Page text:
For a young man to invite a girl to join in the dance was quite unimaginable, it was tantamount to an off-hand proposal of marriage and regarded as a grave insult. A young girl's debut in the public dance signals that her parents consider her nubile and are thus willing to consider proposals of marriage. All dance occasions, not just the general dance on the patronal feast day but family dances, weddings and the regular Sunday dances, were an opportunity for match-making and in many places these were the only occasions where the boys could exchange glances and veiled whispers with the girls.

The public dance reflects the social order and values on which village society is founded: permanency, respect for the elders, gender discrimination, equality of rights. Everyone has his place, determined by birth and marriage and guaranteed for life. Everyone has, in turn, the right to summon the musicians to play just for him so that he can dance, the rich man simply pays more than the poor one. The emigrant who left the village as a lad knows that when he returns some forty years later there is a place for him in the dance and that he will link hands with those same comrades as he did in his youth. Dance is an eloquent statement of those reasons why Greeks, wherever they may be, maintain such close links with their native village throughout long years of absence.

The general dance is followed by personal requests. Each family head gets up, throws his money in front of the musicians, and orders them to play a particular song to which he will dance along with his family. His wife never makes a direct request even though, very often, it is she who holds the purse strings, in order to prevent her husband from squandering money. At first the father takes the lead, then gives way to his son or even his daughter if local custom allows women to lead the dance. Friends and relatives also throw money for the musicians, as a token of their esteem for the dancers and especially if the father has a daughter of marriageable age.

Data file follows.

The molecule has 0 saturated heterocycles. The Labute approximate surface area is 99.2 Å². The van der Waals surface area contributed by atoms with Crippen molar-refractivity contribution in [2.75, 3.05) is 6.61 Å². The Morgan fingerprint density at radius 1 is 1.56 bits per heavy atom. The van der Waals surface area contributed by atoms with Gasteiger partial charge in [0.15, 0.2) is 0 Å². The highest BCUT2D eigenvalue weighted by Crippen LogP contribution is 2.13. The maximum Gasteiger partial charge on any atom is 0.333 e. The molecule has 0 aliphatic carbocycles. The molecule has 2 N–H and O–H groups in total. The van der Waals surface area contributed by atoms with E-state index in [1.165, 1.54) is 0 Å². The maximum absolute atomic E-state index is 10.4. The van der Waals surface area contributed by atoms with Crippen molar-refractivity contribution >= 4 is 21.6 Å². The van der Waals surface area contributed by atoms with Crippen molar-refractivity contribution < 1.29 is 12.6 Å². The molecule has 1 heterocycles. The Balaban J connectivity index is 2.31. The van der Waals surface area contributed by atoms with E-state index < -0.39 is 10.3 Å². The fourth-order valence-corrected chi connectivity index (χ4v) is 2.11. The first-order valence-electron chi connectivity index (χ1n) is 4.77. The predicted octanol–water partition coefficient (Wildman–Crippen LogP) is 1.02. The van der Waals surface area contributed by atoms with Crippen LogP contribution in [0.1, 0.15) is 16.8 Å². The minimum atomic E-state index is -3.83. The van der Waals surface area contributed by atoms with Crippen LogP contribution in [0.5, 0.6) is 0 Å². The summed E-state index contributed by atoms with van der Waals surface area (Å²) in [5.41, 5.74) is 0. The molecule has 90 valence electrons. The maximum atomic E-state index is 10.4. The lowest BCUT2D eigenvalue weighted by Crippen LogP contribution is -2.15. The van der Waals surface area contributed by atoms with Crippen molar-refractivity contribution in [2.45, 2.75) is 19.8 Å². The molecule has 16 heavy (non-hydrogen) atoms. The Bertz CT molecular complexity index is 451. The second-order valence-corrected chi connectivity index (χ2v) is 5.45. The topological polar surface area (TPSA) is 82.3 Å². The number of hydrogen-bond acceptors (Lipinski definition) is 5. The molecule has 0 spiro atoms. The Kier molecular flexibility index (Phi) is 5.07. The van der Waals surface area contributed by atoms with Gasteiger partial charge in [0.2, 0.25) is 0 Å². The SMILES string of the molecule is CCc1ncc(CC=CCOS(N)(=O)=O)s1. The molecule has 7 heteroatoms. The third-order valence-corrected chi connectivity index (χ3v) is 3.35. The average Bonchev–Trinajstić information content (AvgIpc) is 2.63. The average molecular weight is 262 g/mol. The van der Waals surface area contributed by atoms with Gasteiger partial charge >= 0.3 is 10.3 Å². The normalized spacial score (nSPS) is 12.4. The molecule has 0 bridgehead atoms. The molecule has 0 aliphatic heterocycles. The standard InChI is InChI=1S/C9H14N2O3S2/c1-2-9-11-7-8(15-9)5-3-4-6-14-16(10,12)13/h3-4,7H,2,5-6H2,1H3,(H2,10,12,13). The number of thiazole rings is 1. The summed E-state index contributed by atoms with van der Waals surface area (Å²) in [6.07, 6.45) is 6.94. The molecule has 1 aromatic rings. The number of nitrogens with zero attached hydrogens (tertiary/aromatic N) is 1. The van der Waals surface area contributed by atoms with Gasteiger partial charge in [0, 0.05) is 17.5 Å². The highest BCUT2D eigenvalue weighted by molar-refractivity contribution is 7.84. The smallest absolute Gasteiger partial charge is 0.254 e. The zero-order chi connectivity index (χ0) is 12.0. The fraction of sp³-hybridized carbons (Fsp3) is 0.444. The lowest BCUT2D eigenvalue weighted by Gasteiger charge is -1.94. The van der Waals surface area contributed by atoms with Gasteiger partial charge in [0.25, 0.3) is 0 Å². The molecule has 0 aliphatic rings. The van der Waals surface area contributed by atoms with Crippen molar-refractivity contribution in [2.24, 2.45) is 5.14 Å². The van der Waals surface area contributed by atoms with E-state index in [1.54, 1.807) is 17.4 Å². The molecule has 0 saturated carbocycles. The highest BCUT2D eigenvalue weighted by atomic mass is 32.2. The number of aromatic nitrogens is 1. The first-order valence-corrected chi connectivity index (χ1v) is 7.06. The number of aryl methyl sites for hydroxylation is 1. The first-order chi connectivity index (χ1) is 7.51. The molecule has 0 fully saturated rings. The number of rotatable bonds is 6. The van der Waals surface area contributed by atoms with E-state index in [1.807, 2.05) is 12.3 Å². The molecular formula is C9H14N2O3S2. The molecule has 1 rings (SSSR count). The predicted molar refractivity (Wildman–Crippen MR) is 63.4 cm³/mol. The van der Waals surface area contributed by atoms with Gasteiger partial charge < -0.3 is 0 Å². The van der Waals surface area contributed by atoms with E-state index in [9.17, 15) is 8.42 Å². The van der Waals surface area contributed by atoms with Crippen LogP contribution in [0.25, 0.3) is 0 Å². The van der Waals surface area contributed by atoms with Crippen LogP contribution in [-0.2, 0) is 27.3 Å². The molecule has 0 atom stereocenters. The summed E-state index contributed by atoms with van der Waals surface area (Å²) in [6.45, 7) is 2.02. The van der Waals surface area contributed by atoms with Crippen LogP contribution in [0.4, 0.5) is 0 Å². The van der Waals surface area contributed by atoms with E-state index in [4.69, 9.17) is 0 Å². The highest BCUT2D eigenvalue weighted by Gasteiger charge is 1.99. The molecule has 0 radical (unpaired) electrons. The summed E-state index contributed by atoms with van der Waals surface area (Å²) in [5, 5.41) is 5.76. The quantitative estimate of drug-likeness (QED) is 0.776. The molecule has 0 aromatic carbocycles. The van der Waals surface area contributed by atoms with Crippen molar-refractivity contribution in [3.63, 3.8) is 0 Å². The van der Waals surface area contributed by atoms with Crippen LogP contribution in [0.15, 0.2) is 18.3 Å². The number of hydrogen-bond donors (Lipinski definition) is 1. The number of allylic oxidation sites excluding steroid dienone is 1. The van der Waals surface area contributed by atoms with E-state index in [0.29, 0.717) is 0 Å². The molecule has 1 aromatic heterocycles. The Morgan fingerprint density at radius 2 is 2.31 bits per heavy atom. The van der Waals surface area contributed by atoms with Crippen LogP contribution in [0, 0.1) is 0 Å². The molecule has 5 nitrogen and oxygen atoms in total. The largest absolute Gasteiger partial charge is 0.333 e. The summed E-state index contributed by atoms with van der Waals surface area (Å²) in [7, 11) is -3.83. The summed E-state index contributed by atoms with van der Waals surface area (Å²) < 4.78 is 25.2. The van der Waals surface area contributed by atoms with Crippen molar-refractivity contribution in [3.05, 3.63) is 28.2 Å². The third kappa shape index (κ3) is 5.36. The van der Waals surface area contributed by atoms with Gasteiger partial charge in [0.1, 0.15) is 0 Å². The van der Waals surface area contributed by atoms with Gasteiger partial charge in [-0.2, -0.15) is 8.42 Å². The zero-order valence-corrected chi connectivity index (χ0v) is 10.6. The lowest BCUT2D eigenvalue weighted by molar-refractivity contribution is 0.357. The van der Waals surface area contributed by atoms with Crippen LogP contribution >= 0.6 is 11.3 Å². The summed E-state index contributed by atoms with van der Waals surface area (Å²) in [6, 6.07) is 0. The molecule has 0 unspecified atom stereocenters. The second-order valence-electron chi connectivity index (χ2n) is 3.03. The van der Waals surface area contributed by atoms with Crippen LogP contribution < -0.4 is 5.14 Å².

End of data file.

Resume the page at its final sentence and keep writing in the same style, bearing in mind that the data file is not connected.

As the merry-making continues and one family follows the other, the protocol is gradually relaxed. Friends of both sexes dance together and individual dances, dances in pairs and faster dances are called for, particularly by the young people who are eager to display their prowess. And so the celebration continues well into the night until everyone has had his turn and is satisfied. It is not uncommon for the dance to end with quarrels. Indeed, in some places public dancing is invetiably followed by brawling. Someone will take offence because another ordered a dance out of turn. Someone else has had too much to drink and before their more sober friends can separate them they will come to blows. If things really come to a head knives may be drawn. Dance throws into relief all kinds of social relations, including latent hostility and suppressed rivalry.